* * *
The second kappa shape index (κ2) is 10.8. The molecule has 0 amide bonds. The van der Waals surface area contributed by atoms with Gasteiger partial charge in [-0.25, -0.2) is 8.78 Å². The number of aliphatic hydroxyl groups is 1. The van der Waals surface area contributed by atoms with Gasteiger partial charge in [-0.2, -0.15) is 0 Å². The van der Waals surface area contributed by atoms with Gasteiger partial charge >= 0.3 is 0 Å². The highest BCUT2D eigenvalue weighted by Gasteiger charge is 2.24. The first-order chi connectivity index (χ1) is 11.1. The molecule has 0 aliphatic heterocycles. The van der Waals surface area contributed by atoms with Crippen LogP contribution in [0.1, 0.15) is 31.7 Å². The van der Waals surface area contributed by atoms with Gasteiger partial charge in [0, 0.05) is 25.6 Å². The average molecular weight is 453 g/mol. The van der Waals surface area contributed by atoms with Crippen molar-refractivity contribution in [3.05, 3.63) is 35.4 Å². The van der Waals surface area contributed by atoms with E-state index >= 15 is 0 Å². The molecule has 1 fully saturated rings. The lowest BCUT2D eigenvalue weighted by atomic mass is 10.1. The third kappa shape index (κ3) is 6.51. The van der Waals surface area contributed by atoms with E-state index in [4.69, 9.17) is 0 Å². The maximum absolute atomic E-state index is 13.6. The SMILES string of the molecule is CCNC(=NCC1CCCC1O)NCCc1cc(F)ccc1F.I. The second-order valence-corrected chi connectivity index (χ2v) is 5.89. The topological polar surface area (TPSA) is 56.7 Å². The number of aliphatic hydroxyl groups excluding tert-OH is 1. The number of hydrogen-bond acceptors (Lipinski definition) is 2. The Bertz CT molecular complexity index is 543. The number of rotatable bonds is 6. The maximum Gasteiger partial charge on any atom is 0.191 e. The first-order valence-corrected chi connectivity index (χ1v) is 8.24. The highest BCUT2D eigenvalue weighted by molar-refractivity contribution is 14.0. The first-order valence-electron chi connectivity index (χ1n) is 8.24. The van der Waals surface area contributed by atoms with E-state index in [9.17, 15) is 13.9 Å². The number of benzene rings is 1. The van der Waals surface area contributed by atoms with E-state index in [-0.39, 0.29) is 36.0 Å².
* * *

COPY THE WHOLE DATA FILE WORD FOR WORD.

The second kappa shape index (κ2) is 10.8. The molecule has 0 amide bonds. The van der Waals surface area contributed by atoms with Gasteiger partial charge in [-0.25, -0.2) is 8.78 Å². The number of aliphatic hydroxyl groups is 1. The van der Waals surface area contributed by atoms with Gasteiger partial charge in [-0.2, -0.15) is 0 Å². The van der Waals surface area contributed by atoms with Gasteiger partial charge >= 0.3 is 0 Å². The highest BCUT2D eigenvalue weighted by Gasteiger charge is 2.24. The first-order chi connectivity index (χ1) is 11.1. The molecule has 0 aliphatic heterocycles. The van der Waals surface area contributed by atoms with Crippen LogP contribution in [0.1, 0.15) is 31.7 Å². The van der Waals surface area contributed by atoms with Gasteiger partial charge in [0, 0.05) is 25.6 Å². The average molecular weight is 453 g/mol. The van der Waals surface area contributed by atoms with Crippen molar-refractivity contribution in [3.05, 3.63) is 35.4 Å². The van der Waals surface area contributed by atoms with E-state index >= 15 is 0 Å². The molecule has 1 fully saturated rings. The lowest BCUT2D eigenvalue weighted by atomic mass is 10.1. The third kappa shape index (κ3) is 6.51. The van der Waals surface area contributed by atoms with E-state index in [4.69, 9.17) is 0 Å². The maximum absolute atomic E-state index is 13.6. The SMILES string of the molecule is CCNC(=NCC1CCCC1O)NCCc1cc(F)ccc1F.I. The second-order valence-corrected chi connectivity index (χ2v) is 5.89. The topological polar surface area (TPSA) is 56.7 Å². The number of aliphatic hydroxyl groups excluding tert-OH is 1. The number of hydrogen-bond acceptors (Lipinski definition) is 2. The Bertz CT molecular complexity index is 543. The number of rotatable bonds is 6. The maximum Gasteiger partial charge on any atom is 0.191 e. The first-order valence-corrected chi connectivity index (χ1v) is 8.24. The highest BCUT2D eigenvalue weighted by molar-refractivity contribution is 14.0. The first-order valence-electron chi connectivity index (χ1n) is 8.24. The van der Waals surface area contributed by atoms with E-state index in [9.17, 15) is 13.9 Å². The number of benzene rings is 1. The van der Waals surface area contributed by atoms with E-state index in [-0.39, 0.29) is 36.0 Å².